I don't want to use a voice interface with my PC and turned Cortana off immediately. The tiles on the Start menu waste space. I prefer a simple text-based apps list. It isn't possible to avoid installing any Windows Updates (even non-critical ones) if you are using Windows 10 Home, which is what I would be upgrading to. Windows 10 Professional allows control over non-critical updates but costs an additional $99, unless someone already has Windows 7 Pro or Windows 8.x Pro. I'm also a Windows Media Center user. I'm not going to be giving up WMC until I must or until there is a good alternative which is CableLabs approved to use with my CableCARD tuner.

    [Edit]Oh I forgot to mention that there are no libraries in Windows 10. I realize some here may think that is a good thing, but I used and liked the library feature.
    Last edited by usually_quiet; 29th Jul 2015 at 12:09.
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  5. ^Did you try this tool? I have not heard if it works for non Pro versions. But I agree, not being able to turn off updates stinks.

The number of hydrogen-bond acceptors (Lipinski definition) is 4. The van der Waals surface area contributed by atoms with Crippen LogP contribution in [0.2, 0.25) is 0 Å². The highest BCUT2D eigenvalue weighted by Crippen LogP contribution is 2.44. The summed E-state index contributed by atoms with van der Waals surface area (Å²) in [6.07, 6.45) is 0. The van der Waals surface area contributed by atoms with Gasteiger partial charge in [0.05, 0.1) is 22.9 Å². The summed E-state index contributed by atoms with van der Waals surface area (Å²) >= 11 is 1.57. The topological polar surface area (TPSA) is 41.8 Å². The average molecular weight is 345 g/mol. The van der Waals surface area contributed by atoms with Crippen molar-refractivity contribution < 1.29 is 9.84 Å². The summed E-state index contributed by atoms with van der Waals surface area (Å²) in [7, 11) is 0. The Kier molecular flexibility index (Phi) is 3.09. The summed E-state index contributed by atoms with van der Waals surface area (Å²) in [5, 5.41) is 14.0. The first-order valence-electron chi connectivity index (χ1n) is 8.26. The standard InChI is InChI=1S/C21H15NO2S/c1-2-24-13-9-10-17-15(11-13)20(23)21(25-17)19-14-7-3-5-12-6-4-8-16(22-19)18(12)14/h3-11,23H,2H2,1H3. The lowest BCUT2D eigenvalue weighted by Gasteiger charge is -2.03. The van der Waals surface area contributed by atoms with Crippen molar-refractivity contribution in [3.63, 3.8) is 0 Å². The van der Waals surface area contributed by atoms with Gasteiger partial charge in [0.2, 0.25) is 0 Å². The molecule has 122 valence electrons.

http://www.windowscentral.com/dont-want-mandatory-windows-10-updates-microsoft-has-tool-block-some
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  6. (Edit: SameSelf, I hadn't seen the tool you linked to above. When/if I try Win10, I'll check it out.)

    Why it's not unconditionally free is a complete mystery to me. Microsoft want everybody running it to make their life much easier, yet it's only free if you're running Win7 or Win8. Why it doesn't apply to XP or Vista users seems very illogical to me (I'm still running XP).

    What concerns me the most is being expected to trust Microsoft. For most users, it'd no longer be possible to stop Windows from updating itself, and for me that's a major problem. Aside from Microsoft being able to do pretty much whatever they like to my OS, what happens if an update breaks software I'm using? If you're an XP or Vista user you can sign up for the Windows Preview program and get a free copy that way, but then you're forced to install updates before they're released to the general public. Enterprise users are at least allowed to postpone updates for a period of time (I can't remember if they can block them completely), and Microsoft freely state that's so Enterprise users can ensure updates have been fully tested by those running Windows 10 on their personal PCs before installing them in an enterprise environment. So "free" means you're forced to test Microsoft's software for them, one way or another.